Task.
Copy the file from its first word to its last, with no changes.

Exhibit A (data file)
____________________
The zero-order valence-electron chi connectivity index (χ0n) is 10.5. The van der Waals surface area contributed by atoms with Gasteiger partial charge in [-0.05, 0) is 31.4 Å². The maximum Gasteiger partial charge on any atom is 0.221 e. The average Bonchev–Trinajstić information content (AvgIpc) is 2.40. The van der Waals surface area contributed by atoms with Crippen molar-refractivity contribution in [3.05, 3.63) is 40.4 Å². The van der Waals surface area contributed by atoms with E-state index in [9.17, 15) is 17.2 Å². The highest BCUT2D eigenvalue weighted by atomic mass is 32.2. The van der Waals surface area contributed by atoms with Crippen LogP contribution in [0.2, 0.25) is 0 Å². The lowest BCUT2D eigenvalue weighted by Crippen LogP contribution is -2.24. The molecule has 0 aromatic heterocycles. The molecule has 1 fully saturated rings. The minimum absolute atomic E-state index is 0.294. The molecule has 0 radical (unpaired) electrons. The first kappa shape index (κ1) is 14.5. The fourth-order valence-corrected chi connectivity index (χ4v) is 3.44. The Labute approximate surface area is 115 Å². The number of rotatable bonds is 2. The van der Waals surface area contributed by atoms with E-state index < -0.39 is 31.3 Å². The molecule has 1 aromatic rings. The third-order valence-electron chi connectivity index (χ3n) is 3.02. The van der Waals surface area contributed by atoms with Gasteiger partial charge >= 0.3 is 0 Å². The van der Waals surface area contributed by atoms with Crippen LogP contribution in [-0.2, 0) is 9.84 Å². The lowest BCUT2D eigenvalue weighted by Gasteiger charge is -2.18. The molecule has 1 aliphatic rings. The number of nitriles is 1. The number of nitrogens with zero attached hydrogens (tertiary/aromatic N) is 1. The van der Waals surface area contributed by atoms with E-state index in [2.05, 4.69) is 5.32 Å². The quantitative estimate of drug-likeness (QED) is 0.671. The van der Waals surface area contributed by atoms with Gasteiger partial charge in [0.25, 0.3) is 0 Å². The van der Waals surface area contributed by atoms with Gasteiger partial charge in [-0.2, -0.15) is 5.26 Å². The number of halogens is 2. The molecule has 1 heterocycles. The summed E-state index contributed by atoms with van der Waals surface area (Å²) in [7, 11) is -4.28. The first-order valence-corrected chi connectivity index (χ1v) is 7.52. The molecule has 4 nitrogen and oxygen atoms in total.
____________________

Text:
The zero-order valence-electron chi connectivity index (χ0n) is 10.5. The van der Waals surface area contributed by atoms with Gasteiger partial charge in [-0.05, 0) is 31.4 Å². The maximum Gasteiger partial charge on any atom is 0.221 e. The average Bonchev–Trinajstić information content (AvgIpc) is 2.40. The van der Waals surface area contributed by atoms with Crippen molar-refractivity contribution in [3.05, 3.63) is 40.4 Å². The van der Waals surface area contributed by atoms with E-state index in [9.17, 15) is 17.2 Å². The highest BCUT2D eigenvalue weighted by atomic mass is 32.2. The van der Waals surface area contributed by atoms with Crippen LogP contribution in [0.2, 0.25) is 0 Å². The lowest BCUT2D eigenvalue weighted by Crippen LogP contribution is -2.24. The molecule has 0 aromatic heterocycles. The molecule has 1 fully saturated rings. The minimum absolute atomic E-state index is 0.294. The molecule has 0 radical (unpaired) electrons. The first kappa shape index (κ1) is 14.5. The fourth-order valence-corrected chi connectivity index (χ4v) is 3.44. The Labute approximate surface area is 115 Å². The number of rotatable bonds is 2. The van der Waals surface area contributed by atoms with E-state index < -0.39 is 31.3 Å². The molecule has 1 aromatic rings. The third-order valence-electron chi connectivity index (χ3n) is 3.02. The van der Waals surface area contributed by atoms with Gasteiger partial charge >= 0.3 is 0 Å². The van der Waals surface area contributed by atoms with Crippen LogP contribution in [-0.2, 0) is 9.84 Å². The lowest BCUT2D eigenvalue weighted by Gasteiger charge is -2.18. The molecule has 1 aliphatic rings. The number of nitriles is 1. The number of nitrogens with zero attached hydrogens (tertiary/aromatic N) is 1. The van der Waals surface area contributed by atoms with E-state index in [2.05, 4.69) is 5.32 Å². The quantitative estimate of drug-likeness (QED) is 0.671. The van der Waals surface area contributed by atoms with Gasteiger partial charge in [0.25, 0.3) is 0 Å². The van der Waals surface area contributed by atoms with Gasteiger partial charge in [-0.2, -0.15) is 5.26 Å². The number of halogens is 2. The molecule has 1 heterocycles. The summed E-state index contributed by atoms with van der Waals surface area (Å²) in [7, 11) is -4.28. The first-order valence-corrected chi connectivity index (χ1v) is 7.52. The molecule has 4 nitrogen and oxygen atoms in total.